In the fullness of time

It was not only proof of miracles but a testimony of faith.

Mahane Yehuda Market 370 (photo credit: Marc Israel Sellem/The Jerusalem Post)
Mahane Yehuda Market 370
(photo credit: Marc Israel Sellem/The Jerusalem Post)
■ YET FURTHER proof that Israel is the land of miracles was evidenced in a heart-warming story published last weekend in Israel Hayom. It was not only proof of miracles but a testimony of faith.
Jerusalem couple Shlomo and Edna Naki, who live in the Bukharan Quarter, are both 54 years old. They married when they were 20 and looked forward to having a large family. But it didn’t happen.
Shlomo’s younger sister produced 11 children, but Shlomo and Edna remained childless. Over the years they went for countless tests that indicated that both were perfectly healthy and that there was no reason for them not to have a baby.
When nature didn’t take its course, Edna sought medical help and underwent painful fertility treatments, even though she didn’t really need them. Some doctors refused to treat her. Others did their best to help her. She did conceive on four occasions, but they resulted in miscarriages.
Then last year, she became pregnant again. This time, the couple hardly dared hope. To conceive in her 50s was almost impossible. To carry a baby to full term was more than unlikely. But it was time for the Nakis to have their miracle, and their daughter Sara Hodaya came into the world less than a month ago, a perfectly healthy, beautiful little girl who was delivered by Caesarean section.
Edna is a very private person, who ordinarily would not speak to the media. But she and Shlomo decided that despite all their disappointments, they had never given way to despair and continued to believe that they would one day be parents, so they wanted to share their faith and their optimism with others who might also be waiting for a miracle. The commandment to increase and multiply is on the man and not on the woman. From time to time, Edna told him that he should leave her and marry someone else who could provide him with the family he wanted. His reply was that he was perfectly content to have Edna as his wife, aside from which there was no guarantee that if he married someone else, his second wife would become pregnant.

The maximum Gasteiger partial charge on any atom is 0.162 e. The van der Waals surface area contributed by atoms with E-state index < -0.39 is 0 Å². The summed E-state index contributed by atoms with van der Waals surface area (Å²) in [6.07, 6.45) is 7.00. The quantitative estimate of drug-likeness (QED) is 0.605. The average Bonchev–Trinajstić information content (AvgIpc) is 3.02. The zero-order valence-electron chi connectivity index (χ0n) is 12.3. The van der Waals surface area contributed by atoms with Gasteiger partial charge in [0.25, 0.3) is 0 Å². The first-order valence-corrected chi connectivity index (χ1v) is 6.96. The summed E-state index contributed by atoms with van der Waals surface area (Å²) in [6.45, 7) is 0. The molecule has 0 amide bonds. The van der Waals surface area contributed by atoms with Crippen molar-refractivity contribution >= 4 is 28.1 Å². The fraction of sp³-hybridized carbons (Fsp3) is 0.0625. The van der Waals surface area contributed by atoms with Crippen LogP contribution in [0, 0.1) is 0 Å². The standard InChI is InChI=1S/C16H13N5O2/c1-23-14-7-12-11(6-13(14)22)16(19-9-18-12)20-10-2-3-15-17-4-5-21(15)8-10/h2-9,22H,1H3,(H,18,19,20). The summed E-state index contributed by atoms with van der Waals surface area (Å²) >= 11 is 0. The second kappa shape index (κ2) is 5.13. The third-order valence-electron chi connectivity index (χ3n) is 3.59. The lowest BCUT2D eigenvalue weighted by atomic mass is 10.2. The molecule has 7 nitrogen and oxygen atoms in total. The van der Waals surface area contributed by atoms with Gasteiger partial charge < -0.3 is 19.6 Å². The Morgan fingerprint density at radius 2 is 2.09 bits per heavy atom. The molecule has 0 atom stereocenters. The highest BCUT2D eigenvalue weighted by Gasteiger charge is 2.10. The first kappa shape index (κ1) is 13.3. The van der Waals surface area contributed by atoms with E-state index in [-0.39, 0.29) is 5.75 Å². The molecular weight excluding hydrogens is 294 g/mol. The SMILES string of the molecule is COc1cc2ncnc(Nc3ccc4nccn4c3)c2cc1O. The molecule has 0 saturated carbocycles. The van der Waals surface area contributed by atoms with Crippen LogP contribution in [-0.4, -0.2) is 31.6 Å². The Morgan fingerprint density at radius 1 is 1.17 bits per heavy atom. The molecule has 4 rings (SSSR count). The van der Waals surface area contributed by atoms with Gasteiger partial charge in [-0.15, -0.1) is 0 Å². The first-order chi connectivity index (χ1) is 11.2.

Word of the miracle spread quickly, and the Nakis are getting congratulatory phone calls from around the globe and all over Israel.
Some of the callers have told them that they thought their own situations were hopeless until they were made aware of the miracle in Jerusalem.
■ IT’S ONE thing for a few non-kosher restaurants and bars to operate in the Mahaneh Yehuda market, but quite another for the market to be open on Shabbat as a night spot for the city’s secular population, especially those in their late teens and 20s who claim that they have nowhere to go to have fun on a Friday night. There are quite a few bars and dance spots, as well as the Cinematheque, that are open on Friday night and during the day on Saturday, and as long as they don’t do anything disruptive, most people turn a blind eye.
But unlike the Talpiot industrial zone, which is sufficiently far away from residential neighborhoods to allow for Friday night entertainment without trampling on people’s sensibilities, the market area, which contains several small synagogues and is very close to religious neighborhoods, is not exactly the place for electronic music to be turned up full volume on Friday nights. It’s bad enough for the religious neighbors when it happens on Thursday nights, but Friday night is a definite no-no.
That’s the final word of Shimon Darwish, who chairs the Mahaneh Yehuda Merchants Association. Most vendors are afraid that if the market becomes a place of Shabbat desecration, the nearby religious communities, as well as religious people from elsewhere who come to the market to buy in bulk for large families, yeshivot and seminaries, will take their business elsewhere.
As it is, merchants are unhappy that so many of the tour groups that fill up the market buy little or nothing and are just busy taking photos. Merchants often complain that such groups block the path of genuine shoppers who, in their frustration at having to weave through the gawking crowd, sometimes decide to go home and buy less and pay more at their local supermarket.